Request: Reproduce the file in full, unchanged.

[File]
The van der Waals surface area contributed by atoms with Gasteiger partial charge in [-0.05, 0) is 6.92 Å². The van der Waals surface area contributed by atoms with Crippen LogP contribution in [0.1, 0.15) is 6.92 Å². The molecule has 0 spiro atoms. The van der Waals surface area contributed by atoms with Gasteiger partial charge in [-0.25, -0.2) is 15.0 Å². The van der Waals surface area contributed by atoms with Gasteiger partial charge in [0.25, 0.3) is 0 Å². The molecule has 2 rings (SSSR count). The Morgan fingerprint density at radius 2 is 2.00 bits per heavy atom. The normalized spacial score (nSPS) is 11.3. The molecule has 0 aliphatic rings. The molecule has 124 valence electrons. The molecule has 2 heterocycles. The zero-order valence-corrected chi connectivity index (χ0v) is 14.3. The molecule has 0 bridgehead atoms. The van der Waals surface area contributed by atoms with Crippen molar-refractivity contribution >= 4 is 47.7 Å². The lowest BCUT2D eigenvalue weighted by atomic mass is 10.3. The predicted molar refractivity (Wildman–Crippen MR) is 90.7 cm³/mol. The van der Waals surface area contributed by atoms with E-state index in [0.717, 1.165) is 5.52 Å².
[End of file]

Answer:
The van der Waals surface area contributed by atoms with Gasteiger partial charge in [-0.05, 0) is 6.92 Å². The van der Waals surface area contributed by atoms with Crippen LogP contribution in [0.1, 0.15) is 6.92 Å². The molecule has 0 spiro atoms. The van der Waals surface area contributed by atoms with Gasteiger partial charge in [-0.25, -0.2) is 15.0 Å². The van der Waals surface area contributed by atoms with Gasteiger partial charge in [0.25, 0.3) is 0 Å². The molecule has 2 rings (SSSR count). The Morgan fingerprint density at radius 2 is 2.00 bits per heavy atom. The normalized spacial score (nSPS) is 11.3. The molecule has 0 aliphatic rings. The molecule has 124 valence electrons. The molecule has 2 heterocycles. The zero-order valence-corrected chi connectivity index (χ0v) is 14.3. The molecule has 0 bridgehead atoms. The van der Waals surface area contributed by atoms with Crippen molar-refractivity contribution >= 4 is 47.7 Å². The lowest BCUT2D eigenvalue weighted by atomic mass is 10.3. The predicted molar refractivity (Wildman–Crippen MR) is 90.7 cm³/mol. The van der Waals surface area contributed by atoms with E-state index in [0.717, 1.165) is 5.52 Å².